Mandalay is Burma's cultural and religious center of Buddhism, having numerous monasteries and more than 700 pagodas. At the foot of Mandalay Hill sits the world's official "Buddhist Bible", also known as the world’s largest book, in Kuthodaw Pagoda.
There are 729 slabs of stone that together are inscribed with the entire Buddhist canon, each housed in its own white stupa.
The buildings inside the old Mandalay city walls, surrounded by a moat,which is repaired in recent times using prison labour, comprise the Mandalay Palace, mostly destroyed during World War II. İt is now replaced by a replica, Mandalay Prison and a military garrison, the headquarters of the Central Military Command.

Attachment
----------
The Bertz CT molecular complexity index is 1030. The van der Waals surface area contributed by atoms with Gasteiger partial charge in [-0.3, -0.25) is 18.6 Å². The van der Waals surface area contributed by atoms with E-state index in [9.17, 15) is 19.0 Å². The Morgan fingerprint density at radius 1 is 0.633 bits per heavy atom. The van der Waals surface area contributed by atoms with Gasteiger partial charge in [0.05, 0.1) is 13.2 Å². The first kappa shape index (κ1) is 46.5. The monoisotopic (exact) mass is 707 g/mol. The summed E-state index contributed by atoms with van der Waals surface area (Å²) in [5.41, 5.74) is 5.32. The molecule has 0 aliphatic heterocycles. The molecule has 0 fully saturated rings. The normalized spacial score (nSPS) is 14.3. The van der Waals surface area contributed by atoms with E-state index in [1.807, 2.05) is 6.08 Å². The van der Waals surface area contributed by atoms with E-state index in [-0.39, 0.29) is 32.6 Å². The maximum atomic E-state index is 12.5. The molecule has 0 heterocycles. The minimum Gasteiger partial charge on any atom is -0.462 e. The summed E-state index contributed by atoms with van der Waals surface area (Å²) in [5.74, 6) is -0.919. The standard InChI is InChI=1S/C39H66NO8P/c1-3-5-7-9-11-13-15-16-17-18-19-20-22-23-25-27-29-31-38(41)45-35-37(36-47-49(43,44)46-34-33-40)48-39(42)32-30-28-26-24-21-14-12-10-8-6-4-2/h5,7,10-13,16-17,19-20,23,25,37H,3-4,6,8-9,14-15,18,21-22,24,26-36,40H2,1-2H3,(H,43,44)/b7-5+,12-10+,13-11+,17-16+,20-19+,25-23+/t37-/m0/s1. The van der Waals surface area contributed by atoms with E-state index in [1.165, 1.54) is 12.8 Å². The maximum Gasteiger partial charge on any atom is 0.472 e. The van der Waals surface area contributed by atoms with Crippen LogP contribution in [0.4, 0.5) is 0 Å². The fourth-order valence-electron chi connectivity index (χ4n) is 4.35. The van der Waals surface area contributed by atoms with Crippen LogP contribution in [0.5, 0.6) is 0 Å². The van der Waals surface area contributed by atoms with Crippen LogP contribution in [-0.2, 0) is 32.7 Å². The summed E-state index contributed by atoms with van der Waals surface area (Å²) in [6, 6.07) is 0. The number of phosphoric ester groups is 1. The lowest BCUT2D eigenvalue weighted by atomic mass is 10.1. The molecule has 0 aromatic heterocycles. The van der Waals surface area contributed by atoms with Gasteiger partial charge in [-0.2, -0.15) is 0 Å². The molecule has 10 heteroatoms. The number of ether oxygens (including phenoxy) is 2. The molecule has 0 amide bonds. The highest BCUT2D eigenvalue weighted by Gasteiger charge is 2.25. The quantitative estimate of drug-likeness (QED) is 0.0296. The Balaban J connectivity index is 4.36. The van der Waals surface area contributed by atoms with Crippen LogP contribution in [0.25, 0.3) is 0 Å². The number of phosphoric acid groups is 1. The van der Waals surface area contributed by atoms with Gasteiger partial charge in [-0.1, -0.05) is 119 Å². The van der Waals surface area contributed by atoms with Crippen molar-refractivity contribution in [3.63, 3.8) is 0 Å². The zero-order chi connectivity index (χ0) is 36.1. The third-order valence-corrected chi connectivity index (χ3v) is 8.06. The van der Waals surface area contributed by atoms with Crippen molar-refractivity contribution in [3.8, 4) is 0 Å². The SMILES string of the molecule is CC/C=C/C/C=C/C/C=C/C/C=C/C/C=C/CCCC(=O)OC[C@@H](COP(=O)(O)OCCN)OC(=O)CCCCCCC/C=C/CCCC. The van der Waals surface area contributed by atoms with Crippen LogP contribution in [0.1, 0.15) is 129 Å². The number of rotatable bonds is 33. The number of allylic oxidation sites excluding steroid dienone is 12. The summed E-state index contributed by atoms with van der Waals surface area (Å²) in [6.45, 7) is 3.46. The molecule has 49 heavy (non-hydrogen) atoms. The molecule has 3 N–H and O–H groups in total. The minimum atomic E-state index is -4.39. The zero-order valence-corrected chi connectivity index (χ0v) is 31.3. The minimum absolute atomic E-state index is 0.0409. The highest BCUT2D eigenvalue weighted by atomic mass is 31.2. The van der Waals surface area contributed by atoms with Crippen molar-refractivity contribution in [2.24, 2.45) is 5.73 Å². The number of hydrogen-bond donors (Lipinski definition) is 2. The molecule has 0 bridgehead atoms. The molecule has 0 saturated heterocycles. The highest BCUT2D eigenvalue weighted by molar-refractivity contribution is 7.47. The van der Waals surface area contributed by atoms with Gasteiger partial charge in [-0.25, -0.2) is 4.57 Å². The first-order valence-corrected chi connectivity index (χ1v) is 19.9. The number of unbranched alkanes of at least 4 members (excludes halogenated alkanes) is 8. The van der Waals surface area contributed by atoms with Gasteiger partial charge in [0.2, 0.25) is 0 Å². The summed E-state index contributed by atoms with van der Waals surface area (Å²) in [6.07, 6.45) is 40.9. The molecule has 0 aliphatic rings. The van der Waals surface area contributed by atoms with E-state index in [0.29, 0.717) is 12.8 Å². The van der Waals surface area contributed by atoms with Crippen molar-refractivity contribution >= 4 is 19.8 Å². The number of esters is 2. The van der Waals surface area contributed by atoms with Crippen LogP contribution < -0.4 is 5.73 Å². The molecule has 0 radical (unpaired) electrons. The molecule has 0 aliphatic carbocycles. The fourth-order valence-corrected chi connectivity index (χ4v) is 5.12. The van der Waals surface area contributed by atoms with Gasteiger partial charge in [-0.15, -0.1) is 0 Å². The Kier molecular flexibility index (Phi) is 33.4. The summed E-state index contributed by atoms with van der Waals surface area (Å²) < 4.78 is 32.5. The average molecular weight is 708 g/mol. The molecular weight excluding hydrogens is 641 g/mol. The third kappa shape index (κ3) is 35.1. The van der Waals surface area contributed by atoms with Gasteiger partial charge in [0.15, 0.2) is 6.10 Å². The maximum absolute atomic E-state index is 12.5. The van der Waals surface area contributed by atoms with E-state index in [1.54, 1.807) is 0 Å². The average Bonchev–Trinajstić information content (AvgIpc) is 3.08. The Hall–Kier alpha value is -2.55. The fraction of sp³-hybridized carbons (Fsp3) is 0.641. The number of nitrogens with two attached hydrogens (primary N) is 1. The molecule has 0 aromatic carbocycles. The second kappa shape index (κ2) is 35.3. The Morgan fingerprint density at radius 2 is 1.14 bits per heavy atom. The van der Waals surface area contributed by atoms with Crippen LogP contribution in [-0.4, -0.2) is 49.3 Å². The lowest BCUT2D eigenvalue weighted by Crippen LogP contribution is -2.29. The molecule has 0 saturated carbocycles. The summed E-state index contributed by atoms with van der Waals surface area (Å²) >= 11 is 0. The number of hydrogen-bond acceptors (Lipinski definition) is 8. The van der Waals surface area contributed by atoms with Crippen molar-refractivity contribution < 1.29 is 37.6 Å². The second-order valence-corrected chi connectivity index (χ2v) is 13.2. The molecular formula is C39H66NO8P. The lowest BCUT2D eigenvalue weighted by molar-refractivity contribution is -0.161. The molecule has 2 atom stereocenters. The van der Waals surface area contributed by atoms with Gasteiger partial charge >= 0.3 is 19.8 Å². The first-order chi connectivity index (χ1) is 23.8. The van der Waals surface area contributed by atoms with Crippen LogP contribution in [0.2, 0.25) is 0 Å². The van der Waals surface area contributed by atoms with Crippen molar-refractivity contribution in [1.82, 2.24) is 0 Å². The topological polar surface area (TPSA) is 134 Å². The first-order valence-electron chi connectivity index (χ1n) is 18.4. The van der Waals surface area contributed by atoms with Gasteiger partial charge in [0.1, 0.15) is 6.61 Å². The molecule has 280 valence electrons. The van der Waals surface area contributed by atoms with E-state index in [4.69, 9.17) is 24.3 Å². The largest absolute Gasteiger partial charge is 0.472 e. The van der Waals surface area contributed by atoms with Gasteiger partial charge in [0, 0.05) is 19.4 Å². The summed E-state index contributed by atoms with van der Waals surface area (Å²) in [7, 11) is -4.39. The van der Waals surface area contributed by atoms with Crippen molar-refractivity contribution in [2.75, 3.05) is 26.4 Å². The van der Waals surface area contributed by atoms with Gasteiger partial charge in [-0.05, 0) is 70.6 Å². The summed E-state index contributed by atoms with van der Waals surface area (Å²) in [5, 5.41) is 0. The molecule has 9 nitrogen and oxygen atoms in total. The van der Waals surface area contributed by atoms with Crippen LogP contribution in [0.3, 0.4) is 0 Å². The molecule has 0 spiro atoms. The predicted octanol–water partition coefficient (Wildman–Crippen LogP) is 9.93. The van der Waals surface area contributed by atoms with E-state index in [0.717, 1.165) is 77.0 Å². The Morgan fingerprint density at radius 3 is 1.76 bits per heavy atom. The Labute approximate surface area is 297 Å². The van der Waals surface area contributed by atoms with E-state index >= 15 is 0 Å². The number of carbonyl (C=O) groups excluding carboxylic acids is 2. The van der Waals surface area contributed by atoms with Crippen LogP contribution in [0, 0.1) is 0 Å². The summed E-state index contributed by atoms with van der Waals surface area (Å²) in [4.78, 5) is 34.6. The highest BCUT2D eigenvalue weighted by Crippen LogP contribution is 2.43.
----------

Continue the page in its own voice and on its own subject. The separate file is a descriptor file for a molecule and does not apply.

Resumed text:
Mandalay is ethnically diverse, with the Bamar (Burmans) forming a slight majority. In recent years, there has been a major influx of Chinese from Mainland China, and the Chinese (both recent migrants and colonial-era immigrants) form 30 to 40% of the population. Their influence is seen in the China-style glass buildings throughout the city, while the Yunnan dialect of Mandarin is often spoken among the ethnic Chinese community. Other prevalent ethnic groups include the Shan, who are ethnically and linguistically related to the Thais and Laotians, and the Karen (Kayin). There is a sizable ethnic Indian population, including Nepalis and Sikhs.